I wasn’t ready for this. I thought I was too young to lose friends to dementia! But . . . my gardening buddy was 12 years older than me. It happens.


Because of a number of . . . incidents . . . (and compounded by the pandemic) I decided it was in my best interest to step away from that friendship. I never imagined that I’d . . .  lose a friend that way. I’m still trying to process it all; trying to forgive myself for walking away from a person I didn’t recognize anymore, from someone who no longer recognized ME. 

So. My lovely bottlebrush buckeye? Anytime I look at it, I’m reminded of a beautiful gardening friendship full of fun memories. But it also . . . just makes me a little sad. 

Sometimes tales from the garden . . . are bittersweet.

(And if you’ve had an experience like mine - losing a friend to dementia - I’d love to hear how you managed.)

Tales From the Garden

This week's tale is all about the happy ending.

I keep a little gardening journal every year. It's pretty much . . . pocket size . . . if you have a biggish pocket. I keep lists of plants I want to buy, tasks I need to take care of, notes and measurements and ideas and garden-y resources . . . that kind of thing. I carry it with me when I'm working in my garden or shopping for plants or attending/listening to a gardening seminar. Here's a page from my journal that lists my . . . 


Big. Goals. For. This. Year.
I'm doing pretty well with my list so far, actually. (There ARE years where I cross nothing off, sad to say. ) (And I can also cross off "new garden solar lighting” now, too.)

Today, I want to talk about the first item that's been crossed off: "Rejuvenate pond area in the SCOD." For regular readers, you may remember that the SCOD is our acronym for the garden zone known as the Semi-Circle of Death. (It's a long story. And I don't want to go into it here, today. Suffice it to say . . . there have been many iterations of this particular section of my garden over the years. You could even say that . . . I've learned my most important gardening lessons right there in the SCOD.)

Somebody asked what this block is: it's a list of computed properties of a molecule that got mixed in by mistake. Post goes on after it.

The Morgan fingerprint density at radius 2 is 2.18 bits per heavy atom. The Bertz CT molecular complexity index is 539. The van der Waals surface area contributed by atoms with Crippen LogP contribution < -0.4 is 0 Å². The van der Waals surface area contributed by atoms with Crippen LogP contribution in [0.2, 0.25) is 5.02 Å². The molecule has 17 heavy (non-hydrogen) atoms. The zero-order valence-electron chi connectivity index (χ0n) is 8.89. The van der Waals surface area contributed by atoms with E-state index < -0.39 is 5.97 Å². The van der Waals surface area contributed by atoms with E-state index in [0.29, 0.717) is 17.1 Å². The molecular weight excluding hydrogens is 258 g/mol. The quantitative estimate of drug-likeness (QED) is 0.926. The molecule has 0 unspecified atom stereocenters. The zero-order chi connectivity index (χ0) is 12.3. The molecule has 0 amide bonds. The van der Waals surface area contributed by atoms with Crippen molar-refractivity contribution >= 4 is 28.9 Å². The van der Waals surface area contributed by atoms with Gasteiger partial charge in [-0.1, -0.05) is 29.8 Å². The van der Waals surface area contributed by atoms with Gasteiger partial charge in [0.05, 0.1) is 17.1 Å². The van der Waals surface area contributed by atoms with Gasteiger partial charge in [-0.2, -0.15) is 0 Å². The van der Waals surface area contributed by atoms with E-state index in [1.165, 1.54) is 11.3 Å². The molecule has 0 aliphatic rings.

Anyway. Back in 2009, Brian and our foreign exchange student, Dominik, installed a tiny little pond in my garden as a Mother's Day present. (You can read all about it here . . . in a VERY early blog post from 2009.) Since then, the "puddle pond" (as it's come to be known) has changed . . . but not for the better.

In fact, here's a photo of the badly-in-need-of-rejuvenation puddle pond from May 24 of this year (we'll refer to this photo as the BEFORE) . . . 


Invasive ground cover.
Can you say . . . NEGLECT?

And definitely in need of "rejuvenation."

Tom agreed to help. While I directed, Tom dug out all the plants and weeds. We piled up the rocks. (Yeah. The rocks you couldn't even SEE until Tom started digging.) Tom even dug out and relocated the tiny pond, leveling it in the process (something the boys never did).

Now it looks like this (we'll refer to this photo as the AFTER). . . 


A bit stark, but so much better!


Those are little miniature hostas there on the edge of the pond. They'll stay quite tiny, although they'll definitely fill in a bit. (It won't look quite so stark next year.)


And I ordered a special memorial stone for Jenny . . . who loved the puddle pond AND the hostas (miniature or otherwise).


I "transplanted" the duck weed from my other (slightly larger) garden pond.

All in all, I'm really happy with my SCOD-rejuvenation! It's so nice to finish off an item on your garden-to-do list.
A VERY happy ending to this tale, indeed!



Tales From the Garden

You know how I often talk about gardening as a metaphor for hope and resilience? Well. Have I got a garden tale for you!

Last summer, I stuck my post-bloom amaryllis plants out in the garden for the season. My plan . . . was to let them do their thing in the summer sun, and then put them in a dark place to overwinter for a while before bringing them out in time to force-bloom for my post-holiday enjoyment. At the end of October last year, I stuck 6 amaryllis bulbs (still in their pots) in the garage, right next to the beer fridge.

And that was that.

And . . . that's where they stayed, actually. Because I never brought them into the house after the holidays. I completely ignored them. Didn't want to deal with them. Had no amaryllis bulbs in the house at all this year. (In fact, they're all still sitting in my garage, right next to the beer fridge.)

So imagine my surprise last weekend while I was scrambling around in the garage for my loppers . . . when I noticed one of the amaryllis bulbs sending up . . .



Talk about hope and resilience.

Despite my WORST neglect . . .
cold cement
not a drop of water
every conceivable plant hardship

. . . this bulb is giving me a beautiful bloom! (With two more to come.)


And a reminder that we can, indeed, survive and thrive.
Even if the conditions are far less than ideal.

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(. . . or overwintered in a dark garage, right next to the beer fridge.)